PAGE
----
Creating a Written Maintenance Control Program Document


The process of creating and using a Maintenance Control Program is explained.

Beginning with the publication of the ASME A17.1-2000 Safety Code for Elevators and Escalators, a written Maintenance Control Program (MCP) is required to be in place to maintain the equipment in compliance with Section 8.6. From a simple viewpoint, a document that complies with Requirement may look similar to the maintenance log typically found in the elevator machine room. However, seldom will any other existing document, i.e., maintenance and testing logs, manufacturers operation and testing guide, or a generic standard maintenance tasks and procedures document, serve as a written MCP.

Compliance with the requirements contained in ASME A17.1/CSA B44 Safety Code for Elevators and Escalators Safety can sometimes be a painstaking task, not necessarily in its entirety, but often in part. Compliance with many of the requirements can be difficult, firefighters’ service operation, for example. A17.1/CSA B44 is an ever-evolving document. Often, after there is a complete understanding of the purpose of the requirements, compliance is easier to achieve.

The Process

ASME A17.1/CSA B44-10, Requirement prescribes an MCP shall be provided, with the document in compliance with Section 8.6. Requirement is followed by Requirement (a)-(f), which goes on to establish the criteria upon which the MCP shall be based. It states, in part, the maintenance procedures and intervals for the equipment shall be based on:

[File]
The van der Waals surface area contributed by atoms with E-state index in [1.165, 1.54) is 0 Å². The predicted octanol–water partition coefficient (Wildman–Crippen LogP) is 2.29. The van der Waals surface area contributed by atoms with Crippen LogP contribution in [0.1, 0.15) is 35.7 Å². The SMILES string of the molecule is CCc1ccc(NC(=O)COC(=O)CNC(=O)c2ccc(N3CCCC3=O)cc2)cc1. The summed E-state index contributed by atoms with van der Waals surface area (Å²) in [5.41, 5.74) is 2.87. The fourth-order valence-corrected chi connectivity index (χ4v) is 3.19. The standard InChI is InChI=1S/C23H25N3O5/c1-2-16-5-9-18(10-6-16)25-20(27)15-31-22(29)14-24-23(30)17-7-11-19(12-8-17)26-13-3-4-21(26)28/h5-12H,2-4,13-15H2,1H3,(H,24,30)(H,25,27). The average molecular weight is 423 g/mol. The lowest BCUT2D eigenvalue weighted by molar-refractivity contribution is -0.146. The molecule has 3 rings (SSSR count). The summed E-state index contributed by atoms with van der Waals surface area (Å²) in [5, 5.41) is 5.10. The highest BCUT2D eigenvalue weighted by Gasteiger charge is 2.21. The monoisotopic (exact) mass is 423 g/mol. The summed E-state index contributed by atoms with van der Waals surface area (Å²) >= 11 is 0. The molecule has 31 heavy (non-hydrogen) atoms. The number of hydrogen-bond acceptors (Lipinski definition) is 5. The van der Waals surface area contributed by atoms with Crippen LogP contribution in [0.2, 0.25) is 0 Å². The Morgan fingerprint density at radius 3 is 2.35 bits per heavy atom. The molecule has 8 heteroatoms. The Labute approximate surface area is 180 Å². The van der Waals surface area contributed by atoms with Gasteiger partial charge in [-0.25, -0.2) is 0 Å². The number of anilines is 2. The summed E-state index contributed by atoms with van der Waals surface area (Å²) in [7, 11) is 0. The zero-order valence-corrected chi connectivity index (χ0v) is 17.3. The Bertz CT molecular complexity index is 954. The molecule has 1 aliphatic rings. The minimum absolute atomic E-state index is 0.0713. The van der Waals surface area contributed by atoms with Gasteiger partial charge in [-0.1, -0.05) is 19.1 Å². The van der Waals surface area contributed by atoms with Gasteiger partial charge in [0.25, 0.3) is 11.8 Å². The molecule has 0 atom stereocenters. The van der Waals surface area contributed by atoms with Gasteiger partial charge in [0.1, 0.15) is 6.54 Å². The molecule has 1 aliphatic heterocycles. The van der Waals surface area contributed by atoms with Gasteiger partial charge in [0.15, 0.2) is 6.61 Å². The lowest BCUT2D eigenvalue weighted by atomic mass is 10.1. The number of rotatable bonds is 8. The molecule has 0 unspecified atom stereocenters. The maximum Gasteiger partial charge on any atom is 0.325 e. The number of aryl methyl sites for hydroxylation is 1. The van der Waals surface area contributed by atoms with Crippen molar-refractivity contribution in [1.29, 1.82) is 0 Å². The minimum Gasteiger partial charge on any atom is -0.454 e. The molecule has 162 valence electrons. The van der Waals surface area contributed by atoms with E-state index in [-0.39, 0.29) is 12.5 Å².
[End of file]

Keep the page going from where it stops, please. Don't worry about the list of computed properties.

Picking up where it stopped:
• Equipment age, condition and accumulate wear
  • The design and inherent quality of the equipment
  • Equipment usage
  • Environmental conditions

This requirement makes each MCP unique to the equipment for which the MCP is created. Although many elevators in a single location may have the same design, capacity, speed and usage (all of the above characteristics), an MCP is required for each unit.

For a better understanding of what is required when creating a written MCP, the following breaks down Requirement

  • “A written maintenance Control Program shall be in place . . .”
  • “To maintain the equipment . . .”
  • “In compliance with Section 8.6.” The primary aspect of the task of creating a code-compliant MCP. also requires another document that complies with all the requirements contained in Section 8.6. However, not all the requirements contained in 8.6 are going to apply to all types of equipment. A17.1-2010/CSA B44-10, Section 8.6 includes four subsections: “Maintenance,” “Repair,” “Replacement” and “Testing.” “Maintenance” is then broken down to prescribe requirements based on the type of equipment (i.e., electric and hydraulic elevators, escalators, moving walks, etc.). Therefore, the word “applicable” comes into play when creating an MCP. It is doubtful that a certified inspector is going to violate an MCP document for an electric traction elevator, because the document failed to include the means and methods for skirt/step index testing for escalators. Thus, requirements that apply to escalators or moving walks need not be included in an MCP for an electric or hydraulic passenger elevator. Second, many of the requirements of 8.6 are basic in scope. Examples include:

  • Requirement requires that damaged or missing signs be replaced.
  • Requirement states the code data plate will comply with 8.9.
  • Requirement states repairs shall be made with parts of at least equivalent material, strength and design.